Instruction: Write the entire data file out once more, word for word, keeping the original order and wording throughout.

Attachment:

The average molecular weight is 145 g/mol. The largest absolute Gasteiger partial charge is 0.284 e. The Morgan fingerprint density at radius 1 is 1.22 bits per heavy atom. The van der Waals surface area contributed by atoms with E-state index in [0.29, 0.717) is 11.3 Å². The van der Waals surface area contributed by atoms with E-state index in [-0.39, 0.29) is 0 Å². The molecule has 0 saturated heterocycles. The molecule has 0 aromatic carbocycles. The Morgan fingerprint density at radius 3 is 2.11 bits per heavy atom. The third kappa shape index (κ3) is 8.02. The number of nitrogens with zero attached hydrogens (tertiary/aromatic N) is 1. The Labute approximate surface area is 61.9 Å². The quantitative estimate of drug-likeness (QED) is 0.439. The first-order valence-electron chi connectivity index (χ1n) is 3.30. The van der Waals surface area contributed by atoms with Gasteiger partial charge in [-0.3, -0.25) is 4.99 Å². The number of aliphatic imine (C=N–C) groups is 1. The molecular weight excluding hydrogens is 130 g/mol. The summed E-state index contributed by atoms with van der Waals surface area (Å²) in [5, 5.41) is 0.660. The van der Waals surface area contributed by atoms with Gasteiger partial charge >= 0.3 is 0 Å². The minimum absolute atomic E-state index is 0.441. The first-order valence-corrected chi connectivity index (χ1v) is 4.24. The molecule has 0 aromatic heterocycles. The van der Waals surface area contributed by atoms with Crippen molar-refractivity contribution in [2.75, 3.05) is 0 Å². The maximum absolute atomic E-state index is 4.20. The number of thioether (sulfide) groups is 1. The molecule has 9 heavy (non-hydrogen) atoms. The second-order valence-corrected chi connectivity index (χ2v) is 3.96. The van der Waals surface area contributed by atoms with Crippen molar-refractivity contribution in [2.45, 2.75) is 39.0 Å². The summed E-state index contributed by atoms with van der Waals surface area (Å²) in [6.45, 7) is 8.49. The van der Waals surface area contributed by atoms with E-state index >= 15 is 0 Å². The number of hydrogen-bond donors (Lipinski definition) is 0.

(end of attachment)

The average molecular weight is 145 g/mol. The largest absolute Gasteiger partial charge is 0.284 e. The Morgan fingerprint density at radius 1 is 1.22 bits per heavy atom. The van der Waals surface area contributed by atoms with E-state index in [0.29, 0.717) is 11.3 Å². The van der Waals surface area contributed by atoms with E-state index in [-0.39, 0.29) is 0 Å². The molecule has 0 saturated heterocycles. The molecule has 0 aromatic carbocycles. The Morgan fingerprint density at radius 3 is 2.11 bits per heavy atom. The third kappa shape index (κ3) is 8.02. The number of nitrogens with zero attached hydrogens (tertiary/aromatic N) is 1. The Labute approximate surface area is 61.9 Å². The quantitative estimate of drug-likeness (QED) is 0.439. The first-order valence-electron chi connectivity index (χ1n) is 3.30. The van der Waals surface area contributed by atoms with Gasteiger partial charge in [-0.3, -0.25) is 4.99 Å². The number of aliphatic imine (C=N–C) groups is 1. The molecular weight excluding hydrogens is 130 g/mol. The summed E-state index contributed by atoms with van der Waals surface area (Å²) in [5, 5.41) is 0.660. The van der Waals surface area contributed by atoms with Gasteiger partial charge >= 0.3 is 0 Å². The minimum absolute atomic E-state index is 0.441. The first-order valence-corrected chi connectivity index (χ1v) is 4.24. The molecule has 0 aromatic heterocycles. The van der Waals surface area contributed by atoms with Crippen molar-refractivity contribution in [2.75, 3.05) is 0 Å². The maximum absolute atomic E-state index is 4.20. The number of thioether (sulfide) groups is 1. The molecule has 9 heavy (non-hydrogen) atoms. The second-order valence-corrected chi connectivity index (χ2v) is 3.96. The van der Waals surface area contributed by atoms with Crippen molar-refractivity contribution in [2.45, 2.75) is 39.0 Å². The summed E-state index contributed by atoms with van der Waals surface area (Å²) in [6.45, 7) is 8.49. The van der Waals surface area contributed by atoms with E-state index >= 15 is 0 Å². The number of hydrogen-bond donors (Lipinski definition) is 0.